What is DAS?

DAS, which stands for Direct-Attached Storage, is another type of storage solution compared to NAS (Network-Attached Storage). Unlike NAS, which connects to your network and allows multiple devices to access the storage, DAS connects directly to a single computer via a cable like USB or Thunderbolt.

Think of DAS as an external hard drive specifically designed for one computer. It's a good option for:

  • Increasing storage space for a single computer: If your computer is running low on storage, you can use a DAS to add more space for files like photos, videos, and documents.

  • Faster data transfer speeds: Compared to NAS, which can be limited by network speeds, DAS often offers faster transfer speeds due to the direct connection to the computer.

  • Portable storage: Some DAS solutions are portable and can be easily disconnected from the computer and used with another computer, while NAS units are typically stationary.

However, DAS doesn't allow multiple devices to access the storage simultaneously, and it's not ideal for remote access or collaboration.

What is RAID?

RAID, or Redundant Array of Independent Disks, is a technology that combines multiple hard drives for improved performance, reliability, or capacity in storage systems. Here are some common RAID configurations:

  • RAID 0 (Striping): Divides data across drives for better performance but lacks redundancy.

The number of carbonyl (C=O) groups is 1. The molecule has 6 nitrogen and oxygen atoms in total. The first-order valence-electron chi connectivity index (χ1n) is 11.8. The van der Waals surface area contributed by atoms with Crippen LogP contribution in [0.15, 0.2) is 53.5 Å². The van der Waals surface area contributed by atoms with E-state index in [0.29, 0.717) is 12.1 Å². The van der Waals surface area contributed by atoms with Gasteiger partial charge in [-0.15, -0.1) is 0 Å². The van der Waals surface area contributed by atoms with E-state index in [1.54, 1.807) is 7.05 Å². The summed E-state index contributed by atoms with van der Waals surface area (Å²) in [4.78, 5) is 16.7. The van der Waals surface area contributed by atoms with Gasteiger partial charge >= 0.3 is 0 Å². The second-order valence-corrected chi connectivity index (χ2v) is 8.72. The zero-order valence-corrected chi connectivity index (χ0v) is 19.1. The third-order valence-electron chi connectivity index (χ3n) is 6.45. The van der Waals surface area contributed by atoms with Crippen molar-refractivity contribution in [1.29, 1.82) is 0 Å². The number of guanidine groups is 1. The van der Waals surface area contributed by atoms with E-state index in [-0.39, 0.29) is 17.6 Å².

• RAID 1 (Mirroring): Duplicates data on multiple drives for fault tolerance, sacrificing some capacity.

  • RAID 5 (Striping with Parity): Stripes data with distributed parity for improved performance and fault tolerance, with a slight capacity hit.

  • RAID 6 (Striping with Dual Parity): Similar to RAID 5 but provides greater fault tolerance by using dual parity.

  • RAID 10 (Combination of RAID 1 and RAID 0): Merges mirroring and striping for both performance and fault tolerance.

RAID configurations are chosen based on specific needs, such as performance, redundancy, and capacity, in storage environments

Right, so after a bit of thinking, I realised NAS wasn't the one for me. It needed a cable to work properly, which wasn't ideal in my rented flat, and the whole setup seemed a bit much for what I needed. I wanted something simpler, more hassle-free, and DAS seemed like the perfect fit - plug it in and away you go, simple! 

Don't get too excited yet, we've only just cleared the first hurdle. Now comes the whole "which product is best?" chatter.

As I mentioned, NAS wasn't for me, so I won't bother with those products. If you think NAS is your cup of tea, then feel free to scarper off and check out other blogs. But if you're after a simple, no-nonsense solution, keep on reading! Oh, and just so you know, these are just the products I looked into, there's plenty more out there. But hey, why keep looking if you've already found something you like, right? See, I'm practically a genius!

Anyway, back to the techy stuff. I found a few promising options, but some were too big, some sounded like a jet engine taking off with their cooling fans, some were slow as molasses, and some just didn't tick all the boxes.

Here's what I was after in this mysterious system:

  • Basically idiot-proof (that's me!)

  • Not too bulky

  • No slowdowns when I'm using Lightroom

  • Expandable storage

  • Easy to set up and use

  • Simple maintenance

  • Fits my budget